Get access

HMBC-1,n-ADEQUATE spectra calculated from HMBC and 1,n-ADEQUATE spectra


Correspondence to: Gary E. Martin, Merck Research Laboratories, Discovery and Preclinical Sciences, Process and Analytical Chemistry, Structure Elucidation Group, Merck Research Laboratories, S7-D1-1404, 556 Morris Ave, Summit, NJ 07901, USA. E-mail:


Unsymmetrical and generalized indirect covariance processing methods provide a means of mathematically combining pairs of 2D NMR spectra that share a common frequency domain to facilitate the extraction of correlation information. Previous reports have focused on the combination of HSQC spectra with 1,1-, 1,n-, and inverted 1JCC 1,n-ADEQUATE spectra to afford carbon–carbon correlation spectra that allow the extraction of direct (1JCC), long-range (nJCC, where n ≥ 2), and 1JCC-edited long-range correlation data, respectively. Covariance processing of HMBC and 1,1-ADEQUATE spectra has also recently been reported, allowing convenient, high-sensitivity access to nJCC correlation data equivalent to the much lower sensitivity n,1-ADEQUATE experiment. Furthermore, HMBC-1,1-ADEQUATE correlations are observed in the F1 frequency domain at the intrinsic chemical shift of the 13C resonance in question rather than at the double-quantum frequency of the pair of correlated carbons, as visualized by the n,1, and m,n-ADEQUATE experiments, greatly simplifying data interpretation. In an extension of previous work, the covariance processing of HMBC and 1,n-ADEQUATE spectra is now reported. The resulting HMBC-1,n-ADEQUATE spectrum affords long-range carbon–carbon correlation data equivalent to the very low sensitivity m,n-ADEQUATE experiment. In addition to the significantly higher sensitivity of the covariance calculated spectrum, correlations in the HMBC-1,n-ADEQUATE spectrum are again detected at the intrinsic 13C chemical shifts of the correlated carbons rather than at the double-quantum frequency of the pair of correlated carbons. HMBC-1,n-ADEQUATE spectra can provide correlations ranging from diagonal (0JCC or diagonal correlations) to 4JCC under normal circumstances to as much as 6JCC in rare instances. The experiment affords the potential means of establishing the structures of severely proton-deficient molecules. Copyright © 2013 John Wiley & Sons, Ltd.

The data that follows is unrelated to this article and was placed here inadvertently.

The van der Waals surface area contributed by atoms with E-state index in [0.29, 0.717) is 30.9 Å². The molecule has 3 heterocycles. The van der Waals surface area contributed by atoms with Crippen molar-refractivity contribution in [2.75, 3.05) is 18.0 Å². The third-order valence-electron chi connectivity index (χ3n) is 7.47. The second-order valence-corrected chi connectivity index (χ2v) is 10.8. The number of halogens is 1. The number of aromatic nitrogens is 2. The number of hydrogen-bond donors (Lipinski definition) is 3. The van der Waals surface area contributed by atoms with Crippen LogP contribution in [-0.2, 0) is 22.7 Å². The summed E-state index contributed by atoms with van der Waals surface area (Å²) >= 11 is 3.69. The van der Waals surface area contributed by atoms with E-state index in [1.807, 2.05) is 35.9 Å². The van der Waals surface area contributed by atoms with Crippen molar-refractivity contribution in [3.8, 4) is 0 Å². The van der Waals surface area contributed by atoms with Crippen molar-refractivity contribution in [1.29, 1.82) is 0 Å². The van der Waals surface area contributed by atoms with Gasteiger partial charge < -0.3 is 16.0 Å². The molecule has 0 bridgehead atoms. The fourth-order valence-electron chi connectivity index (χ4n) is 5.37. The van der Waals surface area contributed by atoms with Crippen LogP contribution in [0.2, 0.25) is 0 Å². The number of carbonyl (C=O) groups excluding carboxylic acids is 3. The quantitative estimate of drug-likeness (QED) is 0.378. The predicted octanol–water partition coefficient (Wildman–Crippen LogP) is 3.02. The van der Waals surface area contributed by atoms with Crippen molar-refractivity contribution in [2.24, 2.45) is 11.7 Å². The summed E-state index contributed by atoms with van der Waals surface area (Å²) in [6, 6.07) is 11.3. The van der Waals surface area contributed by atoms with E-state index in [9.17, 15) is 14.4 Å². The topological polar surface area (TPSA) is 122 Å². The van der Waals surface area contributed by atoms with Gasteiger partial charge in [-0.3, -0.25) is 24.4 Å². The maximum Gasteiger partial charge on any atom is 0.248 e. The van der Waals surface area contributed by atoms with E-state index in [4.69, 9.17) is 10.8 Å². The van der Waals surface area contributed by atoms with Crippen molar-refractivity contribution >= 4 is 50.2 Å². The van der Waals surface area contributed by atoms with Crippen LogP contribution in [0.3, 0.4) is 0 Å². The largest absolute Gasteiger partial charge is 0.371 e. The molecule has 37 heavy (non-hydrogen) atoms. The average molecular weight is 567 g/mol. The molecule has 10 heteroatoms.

Get access to the full text of this article